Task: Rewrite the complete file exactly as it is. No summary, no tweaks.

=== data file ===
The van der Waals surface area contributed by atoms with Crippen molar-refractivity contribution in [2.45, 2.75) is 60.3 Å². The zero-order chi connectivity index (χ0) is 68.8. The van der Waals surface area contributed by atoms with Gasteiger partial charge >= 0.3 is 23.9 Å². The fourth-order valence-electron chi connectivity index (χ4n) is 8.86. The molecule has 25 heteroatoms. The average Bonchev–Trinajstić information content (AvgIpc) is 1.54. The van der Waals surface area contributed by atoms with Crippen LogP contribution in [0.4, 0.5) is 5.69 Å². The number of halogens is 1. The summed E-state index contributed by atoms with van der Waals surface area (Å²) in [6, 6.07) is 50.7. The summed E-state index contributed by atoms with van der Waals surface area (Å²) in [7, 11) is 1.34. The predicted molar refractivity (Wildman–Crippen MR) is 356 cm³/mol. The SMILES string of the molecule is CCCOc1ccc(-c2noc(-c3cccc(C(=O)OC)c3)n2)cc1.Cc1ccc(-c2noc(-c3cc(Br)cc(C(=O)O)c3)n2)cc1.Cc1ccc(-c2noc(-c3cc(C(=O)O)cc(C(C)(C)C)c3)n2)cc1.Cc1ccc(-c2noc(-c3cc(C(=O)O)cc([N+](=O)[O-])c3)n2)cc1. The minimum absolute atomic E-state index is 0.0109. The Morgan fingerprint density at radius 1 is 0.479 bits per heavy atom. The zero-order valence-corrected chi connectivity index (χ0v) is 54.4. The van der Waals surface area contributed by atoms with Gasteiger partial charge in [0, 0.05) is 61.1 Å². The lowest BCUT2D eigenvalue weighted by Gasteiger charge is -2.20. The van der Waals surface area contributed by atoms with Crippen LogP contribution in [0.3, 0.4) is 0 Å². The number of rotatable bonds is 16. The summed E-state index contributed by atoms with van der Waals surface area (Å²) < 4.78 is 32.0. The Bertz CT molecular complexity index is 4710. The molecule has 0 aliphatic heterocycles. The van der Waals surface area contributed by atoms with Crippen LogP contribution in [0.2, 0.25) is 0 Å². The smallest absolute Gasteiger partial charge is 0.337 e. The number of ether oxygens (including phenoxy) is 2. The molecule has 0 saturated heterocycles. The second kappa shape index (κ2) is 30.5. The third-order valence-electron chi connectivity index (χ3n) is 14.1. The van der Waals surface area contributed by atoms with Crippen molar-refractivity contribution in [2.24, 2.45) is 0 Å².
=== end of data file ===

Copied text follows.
The van der Waals surface area contributed by atoms with Crippen molar-refractivity contribution in [2.45, 2.75) is 60.3 Å². The zero-order chi connectivity index (χ0) is 68.8. The van der Waals surface area contributed by atoms with Gasteiger partial charge >= 0.3 is 23.9 Å². The fourth-order valence-electron chi connectivity index (χ4n) is 8.86. The molecule has 25 heteroatoms. The average Bonchev–Trinajstić information content (AvgIpc) is 1.54. The van der Waals surface area contributed by atoms with Crippen LogP contribution in [0.4, 0.5) is 5.69 Å². The number of halogens is 1. The summed E-state index contributed by atoms with van der Waals surface area (Å²) in [6, 6.07) is 50.7. The summed E-state index contributed by atoms with van der Waals surface area (Å²) in [7, 11) is 1.34. The predicted molar refractivity (Wildman–Crippen MR) is 356 cm³/mol. The SMILES string of the molecule is CCCOc1ccc(-c2noc(-c3cccc(C(=O)OC)c3)n2)cc1.Cc1ccc(-c2noc(-c3cc(Br)cc(C(=O)O)c3)n2)cc1.Cc1ccc(-c2noc(-c3cc(C(=O)O)cc(C(C)(C)C)c3)n2)cc1.Cc1ccc(-c2noc(-c3cc(C(=O)O)cc([N+](=O)[O-])c3)n2)cc1. The minimum absolute atomic E-state index is 0.0109. The Morgan fingerprint density at radius 1 is 0.479 bits per heavy atom. The zero-order valence-corrected chi connectivity index (χ0v) is 54.4. The van der Waals surface area contributed by atoms with Gasteiger partial charge in [0, 0.05) is 61.1 Å². The lowest BCUT2D eigenvalue weighted by Gasteiger charge is -2.20. The van der Waals surface area contributed by atoms with Crippen LogP contribution in [0.3, 0.4) is 0 Å². The number of rotatable bonds is 16. The summed E-state index contributed by atoms with van der Waals surface area (Å²) < 4.78 is 32.0. The Bertz CT molecular complexity index is 4710. The molecule has 0 aliphatic heterocycles. The van der Waals surface area contributed by atoms with Crippen LogP contribution in [0.2, 0.25) is 0 Å². The smallest absolute Gasteiger partial charge is 0.337 e. The number of ether oxygens (including phenoxy) is 2. The molecule has 0 saturated heterocycles. The second kappa shape index (κ2) is 30.5. The third-order valence-electron chi connectivity index (χ3n) is 14.1. The van der Waals surface area contributed by atoms with Crippen molar-refractivity contribution in [2.24, 2.45) is 0 Å².